The next day we went to the Xiangshawan Desert Resort in the Kubuqi Desert. This was my favorite day. Yes, the resort was very commercialized and touristy. You could argue that the rides were a bit cheesy, but the dunes were beautiful. My children exhausted themselves playing in the sand. And my kids love cheesy shows and rides. They tend to do best in the tourist-trap sort of places.
This was about a two-hour drive from Hohhot and was a tiring day, but definitely worth it. This was my favorite day of our trip to Inner Mongolia.
Inner Mongolian Museum:
My six-year-old son has been obsessed with dinosaurs for quite some time. When he found out we were moving to China, all he could talk about for months was how many dinosaur bones they find in the Gobi Desert, so when we found out there was a museum in Hohhot that had some good dinosaur displays, we were sure to take him there.
The Inner Mongolian Museum has a wide range of displays ranging from dinosaur bones to aerospace science and technology. If you have a passport, you can enter the museum for free, but (because there aren’t as many signs in English) it took us a while to figure out where to get the free tickets and how to get in. The displays inside are interesting and the kids had a lot of fun, but the English explanations are sometimes okay and other times a bit lacking. Overall, this was a relaxing way to spend our last morning in Hohhot.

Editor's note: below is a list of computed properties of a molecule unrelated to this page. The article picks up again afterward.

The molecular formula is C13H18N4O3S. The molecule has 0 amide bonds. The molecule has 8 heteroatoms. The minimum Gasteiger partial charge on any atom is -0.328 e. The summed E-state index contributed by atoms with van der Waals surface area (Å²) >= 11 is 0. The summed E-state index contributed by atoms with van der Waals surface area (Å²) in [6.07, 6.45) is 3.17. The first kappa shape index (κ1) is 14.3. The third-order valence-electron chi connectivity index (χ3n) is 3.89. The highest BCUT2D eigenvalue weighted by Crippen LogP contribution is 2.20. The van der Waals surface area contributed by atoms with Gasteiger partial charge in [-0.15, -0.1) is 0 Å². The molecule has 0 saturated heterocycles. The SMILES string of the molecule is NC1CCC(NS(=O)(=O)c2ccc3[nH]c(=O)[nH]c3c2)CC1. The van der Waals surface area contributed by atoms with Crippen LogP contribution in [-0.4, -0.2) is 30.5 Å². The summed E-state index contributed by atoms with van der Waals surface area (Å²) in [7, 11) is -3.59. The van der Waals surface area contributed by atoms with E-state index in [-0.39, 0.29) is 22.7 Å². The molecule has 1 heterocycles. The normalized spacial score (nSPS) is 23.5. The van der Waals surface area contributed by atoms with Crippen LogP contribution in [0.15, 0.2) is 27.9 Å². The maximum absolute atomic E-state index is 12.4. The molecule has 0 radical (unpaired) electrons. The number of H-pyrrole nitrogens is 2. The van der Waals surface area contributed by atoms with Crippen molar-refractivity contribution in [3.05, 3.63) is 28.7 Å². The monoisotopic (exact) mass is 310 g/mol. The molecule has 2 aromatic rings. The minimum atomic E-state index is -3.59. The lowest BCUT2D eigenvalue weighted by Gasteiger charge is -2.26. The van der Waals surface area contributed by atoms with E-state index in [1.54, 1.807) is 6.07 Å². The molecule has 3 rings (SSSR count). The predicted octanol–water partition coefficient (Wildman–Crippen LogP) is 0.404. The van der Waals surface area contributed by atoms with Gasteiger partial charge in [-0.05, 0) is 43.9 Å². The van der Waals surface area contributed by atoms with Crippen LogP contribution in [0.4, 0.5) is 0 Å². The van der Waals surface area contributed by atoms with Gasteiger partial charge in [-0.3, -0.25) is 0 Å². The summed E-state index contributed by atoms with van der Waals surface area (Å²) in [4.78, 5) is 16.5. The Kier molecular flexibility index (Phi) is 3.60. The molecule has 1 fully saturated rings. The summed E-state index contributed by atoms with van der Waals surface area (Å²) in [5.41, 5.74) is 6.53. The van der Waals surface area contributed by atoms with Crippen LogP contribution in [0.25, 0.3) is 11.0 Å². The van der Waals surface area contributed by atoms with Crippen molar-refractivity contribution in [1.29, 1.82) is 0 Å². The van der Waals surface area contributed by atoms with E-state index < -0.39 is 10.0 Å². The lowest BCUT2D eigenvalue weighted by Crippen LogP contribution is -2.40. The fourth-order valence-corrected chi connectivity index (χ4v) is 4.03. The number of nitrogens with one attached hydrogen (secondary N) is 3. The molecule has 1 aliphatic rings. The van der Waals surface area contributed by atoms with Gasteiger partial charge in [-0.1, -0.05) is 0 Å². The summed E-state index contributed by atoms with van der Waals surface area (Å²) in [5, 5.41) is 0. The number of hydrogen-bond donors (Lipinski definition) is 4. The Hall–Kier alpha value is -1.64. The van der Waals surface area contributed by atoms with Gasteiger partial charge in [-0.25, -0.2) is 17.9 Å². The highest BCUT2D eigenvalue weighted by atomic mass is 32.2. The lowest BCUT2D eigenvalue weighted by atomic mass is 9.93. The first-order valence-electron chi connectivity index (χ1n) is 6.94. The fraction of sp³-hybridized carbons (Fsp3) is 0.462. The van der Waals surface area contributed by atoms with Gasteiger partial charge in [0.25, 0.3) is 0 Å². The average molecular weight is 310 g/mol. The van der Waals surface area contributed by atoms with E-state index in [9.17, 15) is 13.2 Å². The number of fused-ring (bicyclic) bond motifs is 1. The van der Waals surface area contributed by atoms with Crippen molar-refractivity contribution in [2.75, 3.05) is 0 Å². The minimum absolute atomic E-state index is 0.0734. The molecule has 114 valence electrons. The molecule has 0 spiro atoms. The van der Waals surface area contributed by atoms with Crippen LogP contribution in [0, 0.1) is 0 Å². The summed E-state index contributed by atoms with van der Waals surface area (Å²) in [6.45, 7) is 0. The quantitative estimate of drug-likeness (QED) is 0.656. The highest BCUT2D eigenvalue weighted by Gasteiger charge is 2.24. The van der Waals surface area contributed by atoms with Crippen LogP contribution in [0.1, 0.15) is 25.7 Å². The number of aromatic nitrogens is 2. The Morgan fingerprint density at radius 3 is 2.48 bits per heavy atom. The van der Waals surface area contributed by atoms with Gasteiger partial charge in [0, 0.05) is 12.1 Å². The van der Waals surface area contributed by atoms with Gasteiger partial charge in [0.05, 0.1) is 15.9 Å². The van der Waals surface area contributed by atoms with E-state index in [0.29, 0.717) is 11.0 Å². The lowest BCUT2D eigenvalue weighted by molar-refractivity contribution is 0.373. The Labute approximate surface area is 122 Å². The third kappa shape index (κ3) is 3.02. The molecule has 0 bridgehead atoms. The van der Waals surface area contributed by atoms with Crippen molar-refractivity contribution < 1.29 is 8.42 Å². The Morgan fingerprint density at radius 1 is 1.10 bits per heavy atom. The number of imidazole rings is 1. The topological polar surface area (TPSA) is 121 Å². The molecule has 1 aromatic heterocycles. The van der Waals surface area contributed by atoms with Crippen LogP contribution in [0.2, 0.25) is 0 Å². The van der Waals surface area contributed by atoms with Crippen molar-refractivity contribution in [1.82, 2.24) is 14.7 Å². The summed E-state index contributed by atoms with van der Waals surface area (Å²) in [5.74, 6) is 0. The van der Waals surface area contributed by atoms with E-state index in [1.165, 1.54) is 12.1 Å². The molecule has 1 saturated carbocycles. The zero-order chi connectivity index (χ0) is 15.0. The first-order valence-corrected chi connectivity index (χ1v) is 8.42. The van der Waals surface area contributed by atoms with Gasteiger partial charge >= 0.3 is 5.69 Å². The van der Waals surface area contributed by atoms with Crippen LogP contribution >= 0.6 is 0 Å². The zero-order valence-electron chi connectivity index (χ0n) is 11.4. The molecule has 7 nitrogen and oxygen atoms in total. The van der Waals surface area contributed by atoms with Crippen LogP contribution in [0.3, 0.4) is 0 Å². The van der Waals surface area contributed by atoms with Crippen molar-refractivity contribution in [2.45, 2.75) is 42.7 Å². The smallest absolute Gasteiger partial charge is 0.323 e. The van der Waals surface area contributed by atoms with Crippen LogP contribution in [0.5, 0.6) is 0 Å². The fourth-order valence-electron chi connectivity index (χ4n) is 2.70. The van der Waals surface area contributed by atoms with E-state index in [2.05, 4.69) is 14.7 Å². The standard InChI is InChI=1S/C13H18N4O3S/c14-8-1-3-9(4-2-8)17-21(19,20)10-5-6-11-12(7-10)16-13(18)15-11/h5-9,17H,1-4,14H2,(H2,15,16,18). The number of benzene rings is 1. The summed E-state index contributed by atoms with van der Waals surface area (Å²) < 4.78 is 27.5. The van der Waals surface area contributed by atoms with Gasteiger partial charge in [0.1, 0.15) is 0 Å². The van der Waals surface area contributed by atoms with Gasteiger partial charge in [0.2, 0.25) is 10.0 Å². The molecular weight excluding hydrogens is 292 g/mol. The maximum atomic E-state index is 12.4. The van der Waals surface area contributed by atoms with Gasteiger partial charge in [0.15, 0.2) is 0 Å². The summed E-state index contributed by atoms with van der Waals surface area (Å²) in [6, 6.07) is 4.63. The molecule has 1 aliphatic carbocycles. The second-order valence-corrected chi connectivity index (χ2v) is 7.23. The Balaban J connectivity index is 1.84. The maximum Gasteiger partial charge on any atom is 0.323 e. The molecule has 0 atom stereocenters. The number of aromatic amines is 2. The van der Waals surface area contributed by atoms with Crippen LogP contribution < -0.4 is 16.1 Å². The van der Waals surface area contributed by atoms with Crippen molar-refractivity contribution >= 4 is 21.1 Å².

Because we drove to Hohhot, we took a lot of food with us. The rest stops along the way did have food to buy, but when I don’t know what to expect, I usually pack healthy food I know my family will like. I’m glad I did. There was a small refrigerator in the hotel room where we stayed and the food that we brought served as our breakfasts. We had our lunches at the cafeteria-style restaurants at the parks we went to during the day.
For dinner, we had our guide recommend a Hot Pot restaurant in the city. It was absolutely delicious, but ordering was an adventure. Don’t expect restaurant staff to speak any English or to provide you with an English menu. The staff was wonderfully polite and patient with us as we (the idiot tourists that we were) tried to figure everything out. We used an app that provided us with a VPN so that we could use Google Translate on our phone, but it was a slow process. I’m just thankful that a smile says so much. Our smiles said, “We are so sorry for our incompetence” and their smiles said “Take your time. It’s okay. Your kids are really cute.”
Where We Stayed